#Zambia hashtag tops Twitter in Greece

Tom Cockrem | Getty Images Lusaka, Zambia
Tom Cockrem | Getty Images Lusaka, Zambia

Greece delayed a key payment to the International Monetary Fund (IMF) on Thursday, opting instead to bundle all its June payments into one big lump sum at the end of the month. Only one other country has negotiated such a payment plan—and overnight its name is trending in Greece.

Over 30 years ago the sub-Saharan African country of Zambia asked the IMF to delay its repayment. Now, #Zambia has become a top hashtag on Twitter in Greece—along with #takarasians, which is a Greek television chat show and #onlinemega, a major Greek television network.

News emerged Thursday that Greece would skip its 300 million euro ($338 million) payment to the IMF due at the end of the week.

By pushing all its repayments back to the end of the month, Athens hopes to have struck a reforms-for-aid deal with its international bailout supervisors by then and thereby be able to afford the big bill.


“The non-payment is more a show of defiance and means the payments in June will be bundled together and paid in one sum of about 1.6 billion euros at the end of the month,” said Derek Halpenny, European head of global markets research at Bank of Tokyo-Mitsubishi, in a note on Friday.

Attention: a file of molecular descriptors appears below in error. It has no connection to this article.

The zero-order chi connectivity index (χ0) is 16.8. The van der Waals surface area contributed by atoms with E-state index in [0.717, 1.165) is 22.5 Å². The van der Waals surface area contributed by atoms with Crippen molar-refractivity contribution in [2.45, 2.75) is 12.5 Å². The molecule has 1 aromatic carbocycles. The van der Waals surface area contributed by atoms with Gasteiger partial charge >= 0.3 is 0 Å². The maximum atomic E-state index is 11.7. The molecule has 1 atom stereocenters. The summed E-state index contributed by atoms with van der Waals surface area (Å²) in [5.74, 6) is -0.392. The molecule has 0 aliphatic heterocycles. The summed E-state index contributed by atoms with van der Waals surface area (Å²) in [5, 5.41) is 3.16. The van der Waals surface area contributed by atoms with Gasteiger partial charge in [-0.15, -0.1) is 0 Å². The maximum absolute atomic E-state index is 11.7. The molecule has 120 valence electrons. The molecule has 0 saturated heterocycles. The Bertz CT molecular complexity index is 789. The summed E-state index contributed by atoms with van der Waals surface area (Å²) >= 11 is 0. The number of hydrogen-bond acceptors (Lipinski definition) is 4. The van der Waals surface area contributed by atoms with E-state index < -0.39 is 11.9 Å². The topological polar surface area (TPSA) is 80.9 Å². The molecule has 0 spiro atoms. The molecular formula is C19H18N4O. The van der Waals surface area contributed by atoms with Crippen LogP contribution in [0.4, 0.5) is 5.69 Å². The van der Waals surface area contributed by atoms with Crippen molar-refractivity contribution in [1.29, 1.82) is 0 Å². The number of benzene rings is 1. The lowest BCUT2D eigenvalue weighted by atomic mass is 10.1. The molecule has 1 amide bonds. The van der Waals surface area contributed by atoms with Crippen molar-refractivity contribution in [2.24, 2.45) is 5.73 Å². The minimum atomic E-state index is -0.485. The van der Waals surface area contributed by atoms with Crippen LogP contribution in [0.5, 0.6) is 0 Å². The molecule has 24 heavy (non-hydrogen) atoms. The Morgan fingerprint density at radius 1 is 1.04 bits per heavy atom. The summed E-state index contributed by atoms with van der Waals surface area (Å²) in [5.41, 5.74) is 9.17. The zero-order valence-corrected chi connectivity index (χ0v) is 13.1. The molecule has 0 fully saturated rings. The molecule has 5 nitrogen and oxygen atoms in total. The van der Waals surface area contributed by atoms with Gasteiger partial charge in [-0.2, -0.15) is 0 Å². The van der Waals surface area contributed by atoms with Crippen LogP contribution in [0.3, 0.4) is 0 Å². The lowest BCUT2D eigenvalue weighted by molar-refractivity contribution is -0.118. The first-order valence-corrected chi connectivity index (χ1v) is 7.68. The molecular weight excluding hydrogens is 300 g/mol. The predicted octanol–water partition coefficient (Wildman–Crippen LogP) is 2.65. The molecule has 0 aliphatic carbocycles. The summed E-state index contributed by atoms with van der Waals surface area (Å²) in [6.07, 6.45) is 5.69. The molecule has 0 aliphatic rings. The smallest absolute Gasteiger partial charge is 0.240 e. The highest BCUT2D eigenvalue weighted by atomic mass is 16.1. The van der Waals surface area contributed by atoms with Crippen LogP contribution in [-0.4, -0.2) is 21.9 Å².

“This is allowed by the IMF but is meant more for countries that struggle due to administrative difficulties to make numerous payments over a short period rather than for a country struggling to pay.”

Anything in common?

This is likely to be the first time #Zambia has trended in Greece. The Greek Ministry of Foreign Affairs categorizes links with Zambia as “limited” and neither country has an embassy in the other. Around 400 Greeks live in Zambia, compared with 340,000 Greek expatriates in Germany and 40,000-45,000 Greeks living permanently in the U.K.

Zambia, a former British colony, is categorized by the World Bank as a lower-middle income country, while Greece is graded “high income.”

The World Economic Forum ranks Greece 81st out of 144 countries for competitiveness, just above Zambia, which comes in at 96.

Greece ranks 69th in the world in Transparency International’s Corruption Perception Index, meaning it is seen as somewhat less corrupt than Zambia, which ranks 85th.